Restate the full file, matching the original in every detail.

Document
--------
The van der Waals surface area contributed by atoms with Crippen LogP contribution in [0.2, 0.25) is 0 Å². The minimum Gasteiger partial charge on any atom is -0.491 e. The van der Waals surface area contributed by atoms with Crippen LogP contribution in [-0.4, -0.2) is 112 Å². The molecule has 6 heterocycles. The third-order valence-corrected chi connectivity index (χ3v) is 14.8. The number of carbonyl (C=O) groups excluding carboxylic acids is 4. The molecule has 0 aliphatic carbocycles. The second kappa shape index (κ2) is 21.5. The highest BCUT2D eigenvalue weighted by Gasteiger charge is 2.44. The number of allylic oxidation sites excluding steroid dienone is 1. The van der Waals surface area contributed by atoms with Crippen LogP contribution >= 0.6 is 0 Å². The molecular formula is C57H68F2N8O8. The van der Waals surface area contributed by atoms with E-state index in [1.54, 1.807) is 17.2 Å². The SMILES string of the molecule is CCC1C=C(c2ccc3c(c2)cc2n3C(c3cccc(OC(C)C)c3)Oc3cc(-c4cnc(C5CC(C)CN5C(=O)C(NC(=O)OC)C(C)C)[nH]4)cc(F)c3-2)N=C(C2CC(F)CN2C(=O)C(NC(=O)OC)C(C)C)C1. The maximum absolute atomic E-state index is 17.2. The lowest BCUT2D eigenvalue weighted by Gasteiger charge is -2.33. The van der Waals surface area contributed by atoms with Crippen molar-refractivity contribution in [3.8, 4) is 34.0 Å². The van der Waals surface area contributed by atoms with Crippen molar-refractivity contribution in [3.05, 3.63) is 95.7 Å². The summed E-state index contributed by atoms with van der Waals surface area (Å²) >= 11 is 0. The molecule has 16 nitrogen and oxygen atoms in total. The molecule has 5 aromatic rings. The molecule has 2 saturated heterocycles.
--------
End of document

The van der Waals surface area contributed by atoms with Crippen LogP contribution in [0.2, 0.25) is 0 Å². The minimum Gasteiger partial charge on any atom is -0.491 e. The van der Waals surface area contributed by atoms with Crippen LogP contribution in [-0.4, -0.2) is 112 Å². The molecule has 6 heterocycles. The third-order valence-corrected chi connectivity index (χ3v) is 14.8. The number of carbonyl (C=O) groups excluding carboxylic acids is 4. The molecule has 0 aliphatic carbocycles. The second kappa shape index (κ2) is 21.5. The highest BCUT2D eigenvalue weighted by Gasteiger charge is 2.44. The number of allylic oxidation sites excluding steroid dienone is 1. The van der Waals surface area contributed by atoms with Crippen LogP contribution >= 0.6 is 0 Å². The molecular formula is C57H68F2N8O8. The van der Waals surface area contributed by atoms with E-state index in [1.54, 1.807) is 17.2 Å². The SMILES string of the molecule is CCC1C=C(c2ccc3c(c2)cc2n3C(c3cccc(OC(C)C)c3)Oc3cc(-c4cnc(C5CC(C)CN5C(=O)C(NC(=O)OC)C(C)C)[nH]4)cc(F)c3-2)N=C(C2CC(F)CN2C(=O)C(NC(=O)OC)C(C)C)C1. The maximum absolute atomic E-state index is 17.2. The lowest BCUT2D eigenvalue weighted by Gasteiger charge is -2.33. The van der Waals surface area contributed by atoms with Crippen molar-refractivity contribution in [3.8, 4) is 34.0 Å². The van der Waals surface area contributed by atoms with Crippen molar-refractivity contribution in [3.05, 3.63) is 95.7 Å². The summed E-state index contributed by atoms with van der Waals surface area (Å²) >= 11 is 0. The molecule has 16 nitrogen and oxygen atoms in total. The molecule has 5 aromatic rings. The molecule has 2 saturated heterocycles.